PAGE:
The Frankenstein Page

It's alive!


This page was intended to accompany discussion of Mary Wollstonecraft Shelley's novel Frankenstein, or The Modern Prometheus (1818; revised 1831) in courses I teach. Occupying as it does a bridge between Romanticism and Victorianism, and between "high" and "popular" art, this novel has reverberated in our consciousness ever since. It has inspired scores of horror and science fiction films; every mad scientist probably owes something to desperate Victor Frankenstein in his ghastly laboratory, and every angst-ridden android or product of genetic engineering probably echoes the Byronic anguish of Victor's misbegotten creature. Yet we don't simply regard from a safe distance this tale of terror concocted on a dare by Percy Shelley's teenaged bride while the Shelleys, Lord Byron, and John Polidori were visiting Byron's Italian estate. We talk about cloning, artificial intelligence, mapping the human genome: contemporary scientists are playing with the building blocks of life in ways Mary Shelley and her creation Victor Frankenstein probably couldn't dream of, and with consequences as tragic....? Who can say. This site will develop over time, to include more commentary and perhaps more links. If you have any suggestions, please don't hesitate to e-mail me at (you must put G.M. Baxter's Frankenstein Page in the subject line), and thank you!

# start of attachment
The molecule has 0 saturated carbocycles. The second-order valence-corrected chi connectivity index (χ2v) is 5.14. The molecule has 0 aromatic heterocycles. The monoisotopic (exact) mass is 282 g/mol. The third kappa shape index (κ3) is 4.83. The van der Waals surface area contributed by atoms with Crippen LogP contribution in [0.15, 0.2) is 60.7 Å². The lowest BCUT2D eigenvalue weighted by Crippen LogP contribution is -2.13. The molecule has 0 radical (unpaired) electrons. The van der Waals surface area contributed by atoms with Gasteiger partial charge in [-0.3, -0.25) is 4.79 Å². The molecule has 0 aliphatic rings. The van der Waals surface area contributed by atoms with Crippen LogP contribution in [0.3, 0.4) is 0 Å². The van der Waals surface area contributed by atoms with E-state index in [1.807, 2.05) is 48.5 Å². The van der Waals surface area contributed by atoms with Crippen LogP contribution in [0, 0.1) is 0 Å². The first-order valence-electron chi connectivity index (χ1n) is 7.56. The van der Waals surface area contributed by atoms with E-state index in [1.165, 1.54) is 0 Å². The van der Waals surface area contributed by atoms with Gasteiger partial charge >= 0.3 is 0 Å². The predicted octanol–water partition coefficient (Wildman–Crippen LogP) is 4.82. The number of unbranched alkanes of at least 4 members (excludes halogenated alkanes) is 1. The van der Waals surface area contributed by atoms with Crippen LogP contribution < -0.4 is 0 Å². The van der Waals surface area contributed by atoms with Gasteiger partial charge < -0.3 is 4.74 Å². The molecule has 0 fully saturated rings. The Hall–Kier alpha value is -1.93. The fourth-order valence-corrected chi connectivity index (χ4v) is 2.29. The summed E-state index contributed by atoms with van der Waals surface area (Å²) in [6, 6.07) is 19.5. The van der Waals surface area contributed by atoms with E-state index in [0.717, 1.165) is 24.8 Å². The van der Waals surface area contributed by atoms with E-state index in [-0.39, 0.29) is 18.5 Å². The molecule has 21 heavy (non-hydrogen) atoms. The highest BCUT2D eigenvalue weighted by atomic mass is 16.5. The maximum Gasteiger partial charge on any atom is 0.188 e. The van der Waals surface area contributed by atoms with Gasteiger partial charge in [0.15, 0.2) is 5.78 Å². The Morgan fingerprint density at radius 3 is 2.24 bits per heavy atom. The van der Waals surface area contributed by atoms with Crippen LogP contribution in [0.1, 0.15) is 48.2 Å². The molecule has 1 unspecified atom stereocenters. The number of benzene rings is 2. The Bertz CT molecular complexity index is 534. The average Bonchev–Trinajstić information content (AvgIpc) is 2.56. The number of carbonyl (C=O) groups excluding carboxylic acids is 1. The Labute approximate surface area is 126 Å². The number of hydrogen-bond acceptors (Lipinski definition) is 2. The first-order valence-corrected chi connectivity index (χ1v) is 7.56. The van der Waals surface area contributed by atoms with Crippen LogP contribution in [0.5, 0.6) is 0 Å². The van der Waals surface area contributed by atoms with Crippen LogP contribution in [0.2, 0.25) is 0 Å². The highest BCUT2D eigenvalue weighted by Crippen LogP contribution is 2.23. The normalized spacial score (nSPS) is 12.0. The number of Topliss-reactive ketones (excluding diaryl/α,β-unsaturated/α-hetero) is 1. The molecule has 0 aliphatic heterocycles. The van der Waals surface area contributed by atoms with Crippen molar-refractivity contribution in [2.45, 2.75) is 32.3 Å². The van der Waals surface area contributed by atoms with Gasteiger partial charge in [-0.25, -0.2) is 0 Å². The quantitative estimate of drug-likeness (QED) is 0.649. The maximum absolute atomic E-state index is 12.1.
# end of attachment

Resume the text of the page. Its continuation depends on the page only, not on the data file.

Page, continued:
Mary Wollstonecraft Shelley and Frankenstein at Wikipedia.


For detailed information on all films and personnel listed below, visit The Internet Movie Database. Both lists are highly selective, so if you realize that Frankenstein and the Monster from Hell isn't here, I realize it too (though it is worth noting that the creature in this one is played by David Prowse, the very tall British actor who stalked around in Darth Vader's costume in the Star Wars movies).

This first category is of films based, however loosely, on Shelley's novel or the story of its production.

This next list is a motley collection, including TV episodes, more movies, novels, and so on, not directly inspired by Shelley's novel, but certainly exploring its themes of ambition, identity, and responsibility.

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Copyright 1999-2008 by Gisèle Baxter. All rights reserved.

This page was last updated on 10 January 2008.